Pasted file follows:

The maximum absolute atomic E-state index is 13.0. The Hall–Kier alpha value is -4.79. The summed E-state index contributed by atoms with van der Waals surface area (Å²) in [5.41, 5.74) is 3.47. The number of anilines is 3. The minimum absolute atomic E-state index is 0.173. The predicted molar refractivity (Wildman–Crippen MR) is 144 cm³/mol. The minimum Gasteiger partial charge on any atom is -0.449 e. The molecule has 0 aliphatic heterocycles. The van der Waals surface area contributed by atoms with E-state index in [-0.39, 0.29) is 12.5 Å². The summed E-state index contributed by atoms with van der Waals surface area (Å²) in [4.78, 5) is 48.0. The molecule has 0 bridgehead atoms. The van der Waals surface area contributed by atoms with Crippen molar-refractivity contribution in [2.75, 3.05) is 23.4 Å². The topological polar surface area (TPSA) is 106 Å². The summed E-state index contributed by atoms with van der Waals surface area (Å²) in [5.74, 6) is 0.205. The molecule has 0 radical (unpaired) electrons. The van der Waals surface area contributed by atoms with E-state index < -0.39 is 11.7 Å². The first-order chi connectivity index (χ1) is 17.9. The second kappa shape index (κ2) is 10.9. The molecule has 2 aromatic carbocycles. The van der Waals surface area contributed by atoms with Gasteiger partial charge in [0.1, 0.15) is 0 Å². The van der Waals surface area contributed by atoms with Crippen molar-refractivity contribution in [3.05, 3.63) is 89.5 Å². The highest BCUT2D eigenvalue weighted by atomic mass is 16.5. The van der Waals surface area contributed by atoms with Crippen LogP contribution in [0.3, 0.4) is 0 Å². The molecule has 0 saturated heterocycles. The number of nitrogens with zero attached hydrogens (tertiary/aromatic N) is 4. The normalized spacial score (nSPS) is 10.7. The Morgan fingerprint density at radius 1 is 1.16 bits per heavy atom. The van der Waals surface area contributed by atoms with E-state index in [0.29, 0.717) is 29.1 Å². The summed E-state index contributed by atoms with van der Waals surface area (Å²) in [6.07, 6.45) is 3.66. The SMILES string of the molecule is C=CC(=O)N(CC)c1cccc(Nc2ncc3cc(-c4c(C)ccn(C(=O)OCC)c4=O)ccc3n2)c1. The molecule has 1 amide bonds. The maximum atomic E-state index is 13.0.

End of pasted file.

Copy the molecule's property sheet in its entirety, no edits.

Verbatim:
The maximum absolute atomic E-state index is 13.0. The Hall–Kier alpha value is -4.79. The summed E-state index contributed by atoms with van der Waals surface area (Å²) in [5.41, 5.74) is 3.47. The number of anilines is 3. The minimum absolute atomic E-state index is 0.173. The predicted molar refractivity (Wildman–Crippen MR) is 144 cm³/mol. The minimum Gasteiger partial charge on any atom is -0.449 e. The molecule has 0 aliphatic heterocycles. The van der Waals surface area contributed by atoms with E-state index in [-0.39, 0.29) is 12.5 Å². The summed E-state index contributed by atoms with van der Waals surface area (Å²) in [4.78, 5) is 48.0. The molecule has 0 bridgehead atoms. The van der Waals surface area contributed by atoms with Crippen molar-refractivity contribution in [2.75, 3.05) is 23.4 Å². The topological polar surface area (TPSA) is 106 Å². The summed E-state index contributed by atoms with van der Waals surface area (Å²) in [5.74, 6) is 0.205. The molecule has 0 radical (unpaired) electrons. The van der Waals surface area contributed by atoms with E-state index < -0.39 is 11.7 Å². The first-order chi connectivity index (χ1) is 17.9. The second kappa shape index (κ2) is 10.9. The molecule has 2 aromatic carbocycles. The van der Waals surface area contributed by atoms with Gasteiger partial charge in [0.1, 0.15) is 0 Å². The van der Waals surface area contributed by atoms with Crippen molar-refractivity contribution in [3.05, 3.63) is 89.5 Å². The highest BCUT2D eigenvalue weighted by atomic mass is 16.5. The van der Waals surface area contributed by atoms with Crippen LogP contribution in [0.3, 0.4) is 0 Å². The molecule has 0 saturated heterocycles. The number of nitrogens with zero attached hydrogens (tertiary/aromatic N) is 4. The normalized spacial score (nSPS) is 10.7. The Morgan fingerprint density at radius 1 is 1.16 bits per heavy atom. The van der Waals surface area contributed by atoms with E-state index in [0.29, 0.717) is 29.1 Å². The summed E-state index contributed by atoms with van der Waals surface area (Å²) in [6.07, 6.45) is 3.66. The SMILES string of the molecule is C=CC(=O)N(CC)c1cccc(Nc2ncc3cc(-c4c(C)ccn(C(=O)OCC)c4=O)ccc3n2)c1. The molecule has 1 amide bonds. The maximum atomic E-state index is 13.0.